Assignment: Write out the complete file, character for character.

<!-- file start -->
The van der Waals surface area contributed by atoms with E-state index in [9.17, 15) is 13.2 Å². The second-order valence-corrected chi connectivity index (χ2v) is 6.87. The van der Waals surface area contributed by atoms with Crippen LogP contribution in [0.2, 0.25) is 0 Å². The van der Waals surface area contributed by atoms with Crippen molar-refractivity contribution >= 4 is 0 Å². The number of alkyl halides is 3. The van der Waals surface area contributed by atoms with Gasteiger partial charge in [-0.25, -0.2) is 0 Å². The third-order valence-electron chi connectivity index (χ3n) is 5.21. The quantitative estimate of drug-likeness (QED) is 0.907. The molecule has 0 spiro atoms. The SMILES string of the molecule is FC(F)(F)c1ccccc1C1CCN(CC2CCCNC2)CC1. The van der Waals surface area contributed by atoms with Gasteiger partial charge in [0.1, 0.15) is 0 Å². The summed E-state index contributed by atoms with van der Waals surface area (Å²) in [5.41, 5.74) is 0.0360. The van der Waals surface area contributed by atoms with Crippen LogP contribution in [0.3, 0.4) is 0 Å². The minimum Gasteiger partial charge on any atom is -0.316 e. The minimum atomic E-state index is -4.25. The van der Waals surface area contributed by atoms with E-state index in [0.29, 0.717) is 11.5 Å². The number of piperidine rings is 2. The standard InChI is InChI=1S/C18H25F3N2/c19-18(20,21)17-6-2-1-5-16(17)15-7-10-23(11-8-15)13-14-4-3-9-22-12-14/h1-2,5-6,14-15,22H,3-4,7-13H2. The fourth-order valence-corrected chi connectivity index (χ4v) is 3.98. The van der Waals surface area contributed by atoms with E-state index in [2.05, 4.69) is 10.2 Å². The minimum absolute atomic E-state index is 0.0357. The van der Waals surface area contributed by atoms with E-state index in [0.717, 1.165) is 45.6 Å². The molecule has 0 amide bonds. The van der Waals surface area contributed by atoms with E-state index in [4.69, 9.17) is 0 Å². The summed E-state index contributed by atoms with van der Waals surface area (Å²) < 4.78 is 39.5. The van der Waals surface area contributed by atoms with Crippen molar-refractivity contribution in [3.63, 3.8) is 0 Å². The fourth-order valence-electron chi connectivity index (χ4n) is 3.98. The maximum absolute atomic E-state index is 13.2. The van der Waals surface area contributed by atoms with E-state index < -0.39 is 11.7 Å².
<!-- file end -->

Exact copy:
The van der Waals surface area contributed by atoms with E-state index in [9.17, 15) is 13.2 Å². The second-order valence-corrected chi connectivity index (χ2v) is 6.87. The van der Waals surface area contributed by atoms with Crippen LogP contribution in [0.2, 0.25) is 0 Å². The van der Waals surface area contributed by atoms with Crippen molar-refractivity contribution >= 4 is 0 Å². The number of alkyl halides is 3. The van der Waals surface area contributed by atoms with Gasteiger partial charge in [-0.25, -0.2) is 0 Å². The third-order valence-electron chi connectivity index (χ3n) is 5.21. The quantitative estimate of drug-likeness (QED) is 0.907. The molecule has 0 spiro atoms. The SMILES string of the molecule is FC(F)(F)c1ccccc1C1CCN(CC2CCCNC2)CC1. The van der Waals surface area contributed by atoms with Gasteiger partial charge in [0.1, 0.15) is 0 Å². The summed E-state index contributed by atoms with van der Waals surface area (Å²) in [5.41, 5.74) is 0.0360. The van der Waals surface area contributed by atoms with Crippen LogP contribution in [0.3, 0.4) is 0 Å². The minimum Gasteiger partial charge on any atom is -0.316 e. The minimum atomic E-state index is -4.25. The van der Waals surface area contributed by atoms with E-state index in [0.29, 0.717) is 11.5 Å². The number of piperidine rings is 2. The standard InChI is InChI=1S/C18H25F3N2/c19-18(20,21)17-6-2-1-5-16(17)15-7-10-23(11-8-15)13-14-4-3-9-22-12-14/h1-2,5-6,14-15,22H,3-4,7-13H2. The fourth-order valence-corrected chi connectivity index (χ4v) is 3.98. The van der Waals surface area contributed by atoms with E-state index in [2.05, 4.69) is 10.2 Å². The minimum absolute atomic E-state index is 0.0357. The van der Waals surface area contributed by atoms with E-state index in [0.717, 1.165) is 45.6 Å². The molecule has 0 amide bonds. The van der Waals surface area contributed by atoms with E-state index in [4.69, 9.17) is 0 Å². The summed E-state index contributed by atoms with van der Waals surface area (Å²) < 4.78 is 39.5. The van der Waals surface area contributed by atoms with Crippen molar-refractivity contribution in [3.63, 3.8) is 0 Å². The fourth-order valence-electron chi connectivity index (χ4n) is 3.98. The maximum absolute atomic E-state index is 13.2. The van der Waals surface area contributed by atoms with E-state index < -0.39 is 11.7 Å².